They, credit cards have been sitting in your wallet for some time now: dull, faded, and lacking that same new card sheen that previously made your wallet feel like a million bucks. You’ve replaced it with a newer, more handsome one, and the only thing it does now so far is to fatten up your wallet with the unnecessary bulge. Nobody want unnecessary bulge!
So what do you do?
If you’re taking out the scissors and are beginning to snip malevolently at the air, or if you took out your shredder, you are going to have to put them away. That is, unless you have an eleventh way to craftily do away with old cards after mercilessly shredding them to ribbons, then you can write that article and tell me how it turns out.
But to the crafty mind and restless hands, creativity goes a long way.
Make A Guitar Pick
You recognize these as the teardrop shaped little bits that musicians throw into the crowd of adoring fans. People buy ready-made picks, but since we all know DIY is obviously better and more fulfilling, you can make them with your old cards.
A credit card has the desired stiffness of a pick, which makes them perfect for strumming away. And they are so easy to make: all you need is to trace out a pick on the cards and cut them out. You can make three to four picks per card, after which, giving them to impressionable young musicians and tell them it’s a statement on capitalism or something.
Yes, would you believe? The rigid structure of cards, their bright colors and textures and designs make them perfect for statement jewelry. Cut them up in tiny shapes, and attach them to earring hooks or studs. The bold colors will have people thinking that no, those earrings can’t possibly be made out of your old credit cards.
Now you can say yes, yes they are, and revel in the airs of your resourcefulness.
Those pesky pocket socket piskies giving you a hard time? Returning to find your cable has been twisted and looped into an endless, confusing mess? You’ll need a cable organizer for that, if you’re really hopeless and can’t afford to waste even a second of your life to disentangling the cables every time. And guess what, old cards are perfect for that sort of thing, being slim and small and stiff. You can either cut out grooves along the edges, or holes, so that you can carefully and safely wrap the cable around, and unwrap at your leisure, without the sense of annoyance every time you are confronted with a tangled mess.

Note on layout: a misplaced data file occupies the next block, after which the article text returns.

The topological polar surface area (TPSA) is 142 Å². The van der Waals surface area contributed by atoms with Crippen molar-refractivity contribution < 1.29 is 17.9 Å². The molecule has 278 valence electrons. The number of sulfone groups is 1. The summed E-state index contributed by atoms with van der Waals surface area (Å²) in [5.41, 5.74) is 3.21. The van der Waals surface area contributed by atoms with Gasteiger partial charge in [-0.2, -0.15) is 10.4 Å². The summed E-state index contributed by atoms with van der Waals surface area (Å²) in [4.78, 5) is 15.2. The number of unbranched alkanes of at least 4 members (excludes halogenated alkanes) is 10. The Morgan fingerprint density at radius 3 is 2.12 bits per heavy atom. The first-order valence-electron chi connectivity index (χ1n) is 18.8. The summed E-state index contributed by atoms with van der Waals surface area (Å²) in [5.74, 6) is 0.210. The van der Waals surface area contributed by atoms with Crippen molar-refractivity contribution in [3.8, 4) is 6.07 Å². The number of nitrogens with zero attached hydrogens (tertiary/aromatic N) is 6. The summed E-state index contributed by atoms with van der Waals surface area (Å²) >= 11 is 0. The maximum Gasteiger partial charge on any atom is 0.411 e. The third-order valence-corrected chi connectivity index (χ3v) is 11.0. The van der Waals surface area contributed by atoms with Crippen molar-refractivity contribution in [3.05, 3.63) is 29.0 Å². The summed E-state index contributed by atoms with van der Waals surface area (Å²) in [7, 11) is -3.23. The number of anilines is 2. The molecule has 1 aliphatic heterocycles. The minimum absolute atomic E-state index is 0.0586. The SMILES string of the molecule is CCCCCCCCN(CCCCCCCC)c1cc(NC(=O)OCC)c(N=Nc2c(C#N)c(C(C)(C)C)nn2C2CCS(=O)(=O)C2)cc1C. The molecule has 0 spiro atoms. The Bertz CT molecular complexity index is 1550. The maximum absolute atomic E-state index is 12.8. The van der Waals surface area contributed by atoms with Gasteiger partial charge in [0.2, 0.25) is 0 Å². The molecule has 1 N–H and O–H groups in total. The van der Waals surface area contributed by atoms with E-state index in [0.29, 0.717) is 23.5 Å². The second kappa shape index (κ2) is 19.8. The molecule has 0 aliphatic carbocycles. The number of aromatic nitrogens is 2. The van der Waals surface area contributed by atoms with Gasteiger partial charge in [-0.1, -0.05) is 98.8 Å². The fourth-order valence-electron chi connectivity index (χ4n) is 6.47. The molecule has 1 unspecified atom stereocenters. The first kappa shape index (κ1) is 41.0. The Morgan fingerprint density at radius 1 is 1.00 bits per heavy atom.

These sneaky little things have been around since the 1920s; they were originally made by French Waiting Staff to sneak away receipts and tips without, perhaps, the usual bulkiness of a normal wallet.
Laminated cards are perfect for this, and wouldn’t you say this is double sneaky? Cards, previously tucked away, hidden, in a wallet, and are now a wallet themselves? You Clever little beaver, you!
You need three cards of roughly the same size and breadth to accommodate small folds of cash, scissors, some glue, and strips of any malleable material of your choice: strips of cloth, paper, elastic, even duct tape.
Place two of the cards on a surface in front of you. Let’s call them leftie and righty. Slide two strips underneath Righty about half a centimeter from the top and bottom so a bit would stick out at each end, and the ends of the opposite side going on top of Leftie, gluing them into position. The bits that stick out under Righty, you fold over and glue into place as well. Next, make an X with another two strips, at a 45 degree angle and glue at the center where they cross. Slide this under Lefty so that the ends of the X stick out evenly. The ends that stick out on the right side should be on top of Righty, and you glue them in place. The dangling ends sticking out on the left side underneath Leftie should be folded over and glued as well. Et voila! You are done. Now stick a fold of cash in there and watch the magic happen as you fold and flip, and fold and flip.
With these, you need floppy cards that can be folded and cut through easily. Cut out twenty even circles (so you may have to need quite an amount of cards), and if you’re having trouble with drawing them, you can trace them out with jar bottoms, and glass bottoms. Make an additional one, in which you draw an equilateral triangle at the center, points touching the ends of the circle. This is for reference; you cut it out and use it to trace triangles at the center of the other circles. Fold along the lines, the flaps should be closing in on each other per circle.
Next, with clear drying craft glue, stick the the flaps of two separate circles together, making sure that they are facing the same direction. Carry on until you form a neat ball. Doesn’t it look fancy? You can use a needle for holes and stick shiny thread through them, or make a lot of them and hang them together in a line, and guess what? You have ready made ornaments!
Laura B. works as a marketing manager at Card Printing US, a supplier of plastic and teslin gift and id cards. She also has a background in fine arts and design and can be found working on craft projects in her spare time.